The surrounding community is safe and welcoming. Multiple times a week, we offer our patients a shuttle to the local shops, restaurants and Endospa. We pledge to look out for your well-being throughout your entire trip.
Our Endohospital was custom-built for Dr. Alvarez for the express purpose of performing gastric sleeve surgery. It features hospital rooms, a laboratory, a cafeteria and a radiology department. This state-of-the-art facility has achieved transformative results for more than 18,500 patients. Our staff is bilingual and security measures are in place to keep patients safe while on-site.
Endobariatric’s impressive track record is the reason it is one of a handful of facilities in the world designated as a “Center of Excellence” for metabolic and bariatric surgery by the Surgical Review Corporation. We are recognized for our “excellence in safety, efficacy & efficiency” and are honored to have that distinction.
The goals of both sleeve gastrectomy and gastric bypass are to shrink the size of the stomach so that patients feel fuller even after eating less food.
Gastric sleeve reforms the stomach into a sleeve-shaped tube capable of holding less volume overall. Because the sleeve is incapable of holding as much food as it previously did, your body sends signals to your brain to curb your eating. This surgery also involves removing the fundus, the upper part of the stomach that produces ghrelin, a hunger-triggering hormone.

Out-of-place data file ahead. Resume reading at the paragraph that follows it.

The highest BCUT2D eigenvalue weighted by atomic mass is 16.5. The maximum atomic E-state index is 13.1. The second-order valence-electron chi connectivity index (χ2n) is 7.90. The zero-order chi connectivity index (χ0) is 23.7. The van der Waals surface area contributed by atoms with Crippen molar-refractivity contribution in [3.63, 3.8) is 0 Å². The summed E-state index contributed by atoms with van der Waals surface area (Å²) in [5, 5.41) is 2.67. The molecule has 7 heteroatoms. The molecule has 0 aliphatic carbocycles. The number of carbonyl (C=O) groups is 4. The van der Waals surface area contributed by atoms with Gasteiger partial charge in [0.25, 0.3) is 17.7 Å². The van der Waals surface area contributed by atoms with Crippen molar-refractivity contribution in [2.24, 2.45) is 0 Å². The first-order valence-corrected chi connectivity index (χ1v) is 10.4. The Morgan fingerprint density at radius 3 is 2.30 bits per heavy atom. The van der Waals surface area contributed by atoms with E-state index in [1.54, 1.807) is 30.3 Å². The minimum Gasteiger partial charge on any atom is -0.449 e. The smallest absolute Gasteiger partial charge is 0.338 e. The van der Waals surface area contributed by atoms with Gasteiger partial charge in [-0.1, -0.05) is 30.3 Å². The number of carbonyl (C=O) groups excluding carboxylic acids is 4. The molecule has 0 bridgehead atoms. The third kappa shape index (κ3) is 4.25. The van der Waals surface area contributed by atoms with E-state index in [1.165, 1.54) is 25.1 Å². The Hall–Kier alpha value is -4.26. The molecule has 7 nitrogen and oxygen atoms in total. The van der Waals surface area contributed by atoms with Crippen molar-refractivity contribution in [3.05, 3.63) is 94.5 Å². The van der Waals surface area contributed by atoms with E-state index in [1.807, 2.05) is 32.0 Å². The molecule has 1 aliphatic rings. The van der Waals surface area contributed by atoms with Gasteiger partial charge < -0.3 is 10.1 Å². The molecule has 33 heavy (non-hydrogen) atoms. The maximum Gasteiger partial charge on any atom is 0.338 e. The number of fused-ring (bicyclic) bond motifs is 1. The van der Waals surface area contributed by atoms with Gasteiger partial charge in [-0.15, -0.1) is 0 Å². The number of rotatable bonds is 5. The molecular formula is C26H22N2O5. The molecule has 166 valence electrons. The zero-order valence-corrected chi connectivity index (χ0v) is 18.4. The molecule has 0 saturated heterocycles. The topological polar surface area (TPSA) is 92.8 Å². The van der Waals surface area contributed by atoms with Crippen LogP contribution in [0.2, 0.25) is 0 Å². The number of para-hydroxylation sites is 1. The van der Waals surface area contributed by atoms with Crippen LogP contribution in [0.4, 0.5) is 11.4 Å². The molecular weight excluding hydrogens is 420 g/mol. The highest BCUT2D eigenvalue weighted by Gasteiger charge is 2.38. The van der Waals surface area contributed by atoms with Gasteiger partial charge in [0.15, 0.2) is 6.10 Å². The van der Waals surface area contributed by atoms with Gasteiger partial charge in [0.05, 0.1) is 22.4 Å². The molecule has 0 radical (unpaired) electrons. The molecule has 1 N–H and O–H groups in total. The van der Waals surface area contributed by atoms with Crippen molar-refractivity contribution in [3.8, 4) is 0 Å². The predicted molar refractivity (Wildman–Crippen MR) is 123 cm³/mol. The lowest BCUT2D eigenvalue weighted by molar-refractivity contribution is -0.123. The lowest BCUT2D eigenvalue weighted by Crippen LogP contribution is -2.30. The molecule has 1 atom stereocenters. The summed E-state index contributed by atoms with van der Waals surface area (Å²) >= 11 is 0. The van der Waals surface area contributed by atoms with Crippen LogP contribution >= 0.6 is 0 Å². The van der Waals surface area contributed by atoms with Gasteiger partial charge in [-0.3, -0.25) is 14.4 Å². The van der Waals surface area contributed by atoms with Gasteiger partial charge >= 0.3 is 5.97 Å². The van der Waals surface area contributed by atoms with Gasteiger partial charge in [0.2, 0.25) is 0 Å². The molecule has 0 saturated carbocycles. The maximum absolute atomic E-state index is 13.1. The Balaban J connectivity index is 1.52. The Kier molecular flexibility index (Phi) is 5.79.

Gastric bypass leaves the entire stomach intact while surgically attaching a “pouch” to the intestine in order to reroute food away from the stomach. Instead, the food accelerates through the gastrointestinal tract.
After studying the full range of bariatric procedures available today, Dr. Alvarez chose to devote his practice exclusively to sleeve gastrectomy, performing a limited number of procedures a day to ensure each patient has his full attention, focus and support. His advanced skill and depth of experience have produced highly satisfying outcomes for patients in the U.S., Mexico and throughout the world.
Post-surgical cravings are to be expected in the weeks after sleeve gastrectomy, as your appetite slowly adjusts to your body’s new lack of interest in overeating. It is important to understand the distinction between appetite and cravings.
Your appetite (or hunger) is a survival mechanism for your body to tell you that you need to consume more nutrients to function normally and efficiently.